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Beagle Separation Anxiety

Beagle Separation Anxiety

Beagle Separation AnxietyBeagle separation anxiety is a surprisingly common problem, but contrary to what you might think it’s not your dog’s fault – it’s your fault. Separation anxiety might be only annoying, such as barking, but if left unchecked, it could turn into destructive behavior. You might return home one day to find that your dog has eaten the new leather sofa or dug up all of the houseplants, leaving a mega-mess in his wake.

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Sources of Beagle Separation Anxiety

Dogs, and especially Beagles, are pack animals. They generally need social interaction and don’t do well as loners, but separation anxiety goes beyond that. Your Beagle is attached to you as its master (and this is normal), but your dog can become agitated by the actions you take when you are leaving or returning home.

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The reason for your dog’s anxiety is the special attention you give them and the routine rituals you perform before you leave and after you return. Routines, such as how you prep in the morning before leaving for work, will reinforce even a small amount of anxiety and magnify it over time.

Reducing Beagle Separation Anxiety

There are several ways to reduce your dog’s feeling of anxiety and here are some of the easiest, especially when combined.

Change Your Routine – Sights, sounds and actions can trigger a response in your Beagle if he associates them with you leaving. For example, your alarm clock or your keys jangling together can trigger anxious behavior. The time and way in which you get dressed can do the same thing, but now it’s visual instead of audible. Try changing your routine, such as getting up and getting dressed at a different time. Pull your keys off the hook well before you leave instead of the moment you are going out the door. Many small changes can have a big effect.

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Don’t Reinforce It – This is a big one. Don’t pay attention to your Beagle for 10 to 15 minutes before and after you return. The best way to reduce Beagle separation anxiety is to avoid the connection between affection and you leaving, so just ignore him for a while – not even a pat on the head. If your dog starts whining or carrying on, don’t feel sorry for him and give in – this is just reinforcing his separation anxiety. If you feel better starting more slowly, practice by putting him in his crate or a separate room. You can do a few repetitions without leaving your dog for more than a few minutes.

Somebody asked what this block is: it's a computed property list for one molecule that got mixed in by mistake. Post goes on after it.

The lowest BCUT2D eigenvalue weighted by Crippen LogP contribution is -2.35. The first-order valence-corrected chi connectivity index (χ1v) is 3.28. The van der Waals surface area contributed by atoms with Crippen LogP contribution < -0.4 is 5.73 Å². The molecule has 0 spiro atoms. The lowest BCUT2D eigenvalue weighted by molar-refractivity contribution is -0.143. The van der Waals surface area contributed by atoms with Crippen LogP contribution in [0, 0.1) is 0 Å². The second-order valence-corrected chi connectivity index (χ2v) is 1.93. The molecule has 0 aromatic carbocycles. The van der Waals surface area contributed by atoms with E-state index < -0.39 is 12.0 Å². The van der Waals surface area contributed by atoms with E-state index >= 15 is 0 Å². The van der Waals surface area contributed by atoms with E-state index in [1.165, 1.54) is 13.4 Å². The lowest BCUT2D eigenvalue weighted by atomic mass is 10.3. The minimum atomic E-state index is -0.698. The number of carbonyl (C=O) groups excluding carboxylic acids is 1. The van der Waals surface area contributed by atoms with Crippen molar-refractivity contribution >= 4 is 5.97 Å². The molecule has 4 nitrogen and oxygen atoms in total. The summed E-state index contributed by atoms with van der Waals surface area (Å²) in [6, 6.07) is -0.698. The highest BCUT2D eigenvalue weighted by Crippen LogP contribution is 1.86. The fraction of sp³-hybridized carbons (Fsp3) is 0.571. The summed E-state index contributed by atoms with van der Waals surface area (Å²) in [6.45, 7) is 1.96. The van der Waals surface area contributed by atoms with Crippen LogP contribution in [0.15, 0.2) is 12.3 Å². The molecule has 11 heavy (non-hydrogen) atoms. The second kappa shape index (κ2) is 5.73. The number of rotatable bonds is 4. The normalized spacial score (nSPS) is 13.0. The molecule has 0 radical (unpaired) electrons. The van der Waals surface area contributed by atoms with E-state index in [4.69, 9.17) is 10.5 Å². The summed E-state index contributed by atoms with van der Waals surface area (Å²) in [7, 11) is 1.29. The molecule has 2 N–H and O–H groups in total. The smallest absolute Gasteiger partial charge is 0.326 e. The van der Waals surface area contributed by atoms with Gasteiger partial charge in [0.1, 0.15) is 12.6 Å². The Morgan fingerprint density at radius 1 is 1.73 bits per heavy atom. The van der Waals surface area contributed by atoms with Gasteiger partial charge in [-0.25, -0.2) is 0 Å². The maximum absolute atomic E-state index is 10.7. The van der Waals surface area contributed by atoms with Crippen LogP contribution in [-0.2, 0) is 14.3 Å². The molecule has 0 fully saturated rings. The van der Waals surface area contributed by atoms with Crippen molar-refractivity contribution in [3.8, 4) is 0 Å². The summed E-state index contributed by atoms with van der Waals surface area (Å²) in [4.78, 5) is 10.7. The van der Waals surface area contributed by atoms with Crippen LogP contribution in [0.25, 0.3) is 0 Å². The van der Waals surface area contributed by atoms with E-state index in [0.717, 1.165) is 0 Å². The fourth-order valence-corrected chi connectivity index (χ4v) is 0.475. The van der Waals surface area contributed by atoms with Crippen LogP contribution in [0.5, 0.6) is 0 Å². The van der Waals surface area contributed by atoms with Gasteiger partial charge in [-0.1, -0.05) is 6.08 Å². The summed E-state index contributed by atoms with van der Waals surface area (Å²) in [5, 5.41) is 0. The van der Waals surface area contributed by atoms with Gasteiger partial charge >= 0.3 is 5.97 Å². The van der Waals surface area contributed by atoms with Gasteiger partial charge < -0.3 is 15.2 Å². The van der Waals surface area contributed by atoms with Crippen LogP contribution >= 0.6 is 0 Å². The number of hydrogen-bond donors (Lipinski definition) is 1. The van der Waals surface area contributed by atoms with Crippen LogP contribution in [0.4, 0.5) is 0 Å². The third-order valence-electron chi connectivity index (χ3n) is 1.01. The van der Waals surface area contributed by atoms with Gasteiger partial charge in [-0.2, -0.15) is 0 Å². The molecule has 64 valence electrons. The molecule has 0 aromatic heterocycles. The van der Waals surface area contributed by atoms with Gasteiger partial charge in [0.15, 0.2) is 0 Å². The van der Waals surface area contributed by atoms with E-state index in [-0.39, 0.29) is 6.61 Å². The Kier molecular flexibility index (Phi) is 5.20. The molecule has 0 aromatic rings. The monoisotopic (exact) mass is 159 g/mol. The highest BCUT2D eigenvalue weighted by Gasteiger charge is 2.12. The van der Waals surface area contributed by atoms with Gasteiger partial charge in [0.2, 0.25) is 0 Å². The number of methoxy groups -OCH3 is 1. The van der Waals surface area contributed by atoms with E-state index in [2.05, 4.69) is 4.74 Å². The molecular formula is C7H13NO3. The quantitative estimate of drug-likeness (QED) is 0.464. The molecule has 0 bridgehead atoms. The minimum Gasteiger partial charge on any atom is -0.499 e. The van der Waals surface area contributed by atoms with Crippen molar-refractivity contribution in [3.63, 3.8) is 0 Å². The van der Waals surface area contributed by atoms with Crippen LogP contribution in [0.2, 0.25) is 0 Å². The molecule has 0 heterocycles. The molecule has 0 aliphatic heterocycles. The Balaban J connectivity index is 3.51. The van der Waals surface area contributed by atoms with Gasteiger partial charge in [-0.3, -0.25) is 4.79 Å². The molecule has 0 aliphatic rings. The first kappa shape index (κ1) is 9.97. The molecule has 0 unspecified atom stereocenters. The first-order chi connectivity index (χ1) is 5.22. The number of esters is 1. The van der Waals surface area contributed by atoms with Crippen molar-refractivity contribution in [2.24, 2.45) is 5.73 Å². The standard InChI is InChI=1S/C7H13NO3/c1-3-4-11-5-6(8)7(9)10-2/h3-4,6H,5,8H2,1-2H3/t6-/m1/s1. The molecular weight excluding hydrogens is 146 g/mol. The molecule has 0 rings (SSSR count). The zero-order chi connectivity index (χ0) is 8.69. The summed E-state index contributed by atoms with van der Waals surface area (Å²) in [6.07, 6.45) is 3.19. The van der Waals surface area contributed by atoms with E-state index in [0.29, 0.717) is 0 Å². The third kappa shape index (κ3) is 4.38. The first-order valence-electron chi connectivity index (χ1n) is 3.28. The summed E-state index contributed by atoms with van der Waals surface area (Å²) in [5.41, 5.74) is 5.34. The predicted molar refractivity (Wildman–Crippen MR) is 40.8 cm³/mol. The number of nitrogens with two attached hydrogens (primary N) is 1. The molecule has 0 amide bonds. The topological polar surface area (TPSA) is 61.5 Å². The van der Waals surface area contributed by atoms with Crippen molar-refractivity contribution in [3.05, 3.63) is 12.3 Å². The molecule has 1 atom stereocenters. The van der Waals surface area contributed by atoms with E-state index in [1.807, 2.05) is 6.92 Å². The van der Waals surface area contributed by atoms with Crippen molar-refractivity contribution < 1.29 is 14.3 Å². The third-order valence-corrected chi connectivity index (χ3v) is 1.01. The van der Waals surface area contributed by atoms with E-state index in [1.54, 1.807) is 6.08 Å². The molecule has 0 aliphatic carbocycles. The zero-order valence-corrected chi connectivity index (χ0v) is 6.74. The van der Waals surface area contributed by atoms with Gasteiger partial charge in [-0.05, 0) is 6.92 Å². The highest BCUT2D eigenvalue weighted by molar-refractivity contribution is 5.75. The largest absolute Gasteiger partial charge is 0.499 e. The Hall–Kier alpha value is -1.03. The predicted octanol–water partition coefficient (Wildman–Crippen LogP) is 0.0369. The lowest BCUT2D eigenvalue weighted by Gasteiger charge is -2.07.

Build Up to Longer Times – You can start small and work your way up, especially if your Beagle is anxious the moment you leave. Try leaving for just a few seconds and return. Beagle separation anxiety can be dealt with by changing your dog’s expectations of how long you’ll be gone. When he starts to understand that you’ll always return, you can leave for longer periods.

You’re Not Being Mean

While some of the solutions, such as ignoring your dog, may seem harsh, they will ultimately help your dog relax. There is no reason for your Beagle to be anxious, since you are going to return and you are the alpha leader of the household. If you project confidence, then he’ll be relaxed and will be healthier – emotionally and physically.

If your Beagle shows signs of prolonged or severe anxiety, work the problem out quickly before it escalates. Beagle separation anxiety doesn’t need to plague your dog and your household and once your dog learns that your coming and going doesn’t affect the pack pecking order or his survival, he’ll be a much happier camper.

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